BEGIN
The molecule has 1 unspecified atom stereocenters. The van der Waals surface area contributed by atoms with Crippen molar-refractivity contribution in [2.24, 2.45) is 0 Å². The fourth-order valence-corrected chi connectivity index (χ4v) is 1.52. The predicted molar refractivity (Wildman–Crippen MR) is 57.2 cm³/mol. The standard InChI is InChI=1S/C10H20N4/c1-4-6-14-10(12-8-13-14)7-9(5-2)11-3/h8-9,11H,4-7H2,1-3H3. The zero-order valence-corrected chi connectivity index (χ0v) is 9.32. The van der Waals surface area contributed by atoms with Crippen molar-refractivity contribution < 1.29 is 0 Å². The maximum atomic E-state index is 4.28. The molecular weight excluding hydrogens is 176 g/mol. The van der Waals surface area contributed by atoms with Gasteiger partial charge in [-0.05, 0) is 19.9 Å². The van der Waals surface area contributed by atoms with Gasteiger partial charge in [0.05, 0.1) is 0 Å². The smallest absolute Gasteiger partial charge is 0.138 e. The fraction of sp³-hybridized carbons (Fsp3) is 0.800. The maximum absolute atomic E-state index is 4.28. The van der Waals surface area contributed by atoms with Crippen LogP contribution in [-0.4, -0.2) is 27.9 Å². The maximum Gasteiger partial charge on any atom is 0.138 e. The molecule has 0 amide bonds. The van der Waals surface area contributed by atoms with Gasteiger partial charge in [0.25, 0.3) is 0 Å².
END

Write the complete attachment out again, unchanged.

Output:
The molecule has 1 unspecified atom stereocenters. The van der Waals surface area contributed by atoms with Crippen molar-refractivity contribution in [2.24, 2.45) is 0 Å². The fourth-order valence-corrected chi connectivity index (χ4v) is 1.52. The predicted molar refractivity (Wildman–Crippen MR) is 57.2 cm³/mol. The standard InChI is InChI=1S/C10H20N4/c1-4-6-14-10(12-8-13-14)7-9(5-2)11-3/h8-9,11H,4-7H2,1-3H3. The zero-order valence-corrected chi connectivity index (χ0v) is 9.32. The van der Waals surface area contributed by atoms with Crippen molar-refractivity contribution < 1.29 is 0 Å². The maximum atomic E-state index is 4.28. The molecular weight excluding hydrogens is 176 g/mol. The van der Waals surface area contributed by atoms with Gasteiger partial charge in [-0.05, 0) is 19.9 Å². The van der Waals surface area contributed by atoms with Gasteiger partial charge in [0.05, 0.1) is 0 Å². The smallest absolute Gasteiger partial charge is 0.138 e. The fraction of sp³-hybridized carbons (Fsp3) is 0.800. The maximum absolute atomic E-state index is 4.28. The van der Waals surface area contributed by atoms with Crippen LogP contribution in [-0.4, -0.2) is 27.9 Å². The maximum Gasteiger partial charge on any atom is 0.138 e. The molecule has 0 amide bonds. The van der Waals surface area contributed by atoms with Gasteiger partial charge in [0.25, 0.3) is 0 Å².